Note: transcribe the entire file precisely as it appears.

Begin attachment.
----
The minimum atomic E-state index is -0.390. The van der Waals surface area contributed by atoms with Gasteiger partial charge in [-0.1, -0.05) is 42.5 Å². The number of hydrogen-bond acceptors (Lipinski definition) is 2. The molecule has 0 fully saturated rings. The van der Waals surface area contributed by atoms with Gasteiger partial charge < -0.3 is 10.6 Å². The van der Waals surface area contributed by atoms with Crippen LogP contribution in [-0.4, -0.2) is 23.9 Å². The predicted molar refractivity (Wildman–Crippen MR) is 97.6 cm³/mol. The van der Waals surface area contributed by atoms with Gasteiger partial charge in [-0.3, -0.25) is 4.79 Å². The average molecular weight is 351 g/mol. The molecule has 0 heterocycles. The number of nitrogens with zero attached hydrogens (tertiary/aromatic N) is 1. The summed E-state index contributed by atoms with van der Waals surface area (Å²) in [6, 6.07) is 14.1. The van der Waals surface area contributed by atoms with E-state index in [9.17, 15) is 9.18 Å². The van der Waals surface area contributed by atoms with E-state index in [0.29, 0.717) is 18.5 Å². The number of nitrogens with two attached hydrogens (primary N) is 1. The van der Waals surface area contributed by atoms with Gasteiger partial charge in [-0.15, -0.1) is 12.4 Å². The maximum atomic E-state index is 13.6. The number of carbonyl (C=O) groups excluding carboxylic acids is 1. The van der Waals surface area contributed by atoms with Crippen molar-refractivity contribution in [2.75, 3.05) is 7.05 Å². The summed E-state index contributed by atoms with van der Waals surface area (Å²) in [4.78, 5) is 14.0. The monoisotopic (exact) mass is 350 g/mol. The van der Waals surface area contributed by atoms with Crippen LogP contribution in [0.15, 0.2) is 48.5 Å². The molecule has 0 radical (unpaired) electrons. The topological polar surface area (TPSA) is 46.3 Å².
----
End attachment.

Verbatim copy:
The minimum atomic E-state index is -0.390. The van der Waals surface area contributed by atoms with Gasteiger partial charge in [-0.1, -0.05) is 42.5 Å². The number of hydrogen-bond acceptors (Lipinski definition) is 2. The molecule has 0 fully saturated rings. The van der Waals surface area contributed by atoms with Gasteiger partial charge < -0.3 is 10.6 Å². The van der Waals surface area contributed by atoms with Crippen LogP contribution in [-0.4, -0.2) is 23.9 Å². The predicted molar refractivity (Wildman–Crippen MR) is 97.6 cm³/mol. The van der Waals surface area contributed by atoms with Gasteiger partial charge in [-0.3, -0.25) is 4.79 Å². The average molecular weight is 351 g/mol. The molecule has 0 heterocycles. The number of nitrogens with zero attached hydrogens (tertiary/aromatic N) is 1. The summed E-state index contributed by atoms with van der Waals surface area (Å²) in [6, 6.07) is 14.1. The van der Waals surface area contributed by atoms with E-state index in [9.17, 15) is 9.18 Å². The van der Waals surface area contributed by atoms with E-state index in [0.29, 0.717) is 18.5 Å². The number of nitrogens with two attached hydrogens (primary N) is 1. The van der Waals surface area contributed by atoms with Gasteiger partial charge in [-0.15, -0.1) is 12.4 Å². The maximum atomic E-state index is 13.6. The number of carbonyl (C=O) groups excluding carboxylic acids is 1. The van der Waals surface area contributed by atoms with Crippen molar-refractivity contribution in [2.75, 3.05) is 7.05 Å². The summed E-state index contributed by atoms with van der Waals surface area (Å²) in [4.78, 5) is 14.0. The monoisotopic (exact) mass is 350 g/mol. The van der Waals surface area contributed by atoms with Crippen LogP contribution in [0.15, 0.2) is 48.5 Å². The molecule has 0 radical (unpaired) electrons. The topological polar surface area (TPSA) is 46.3 Å².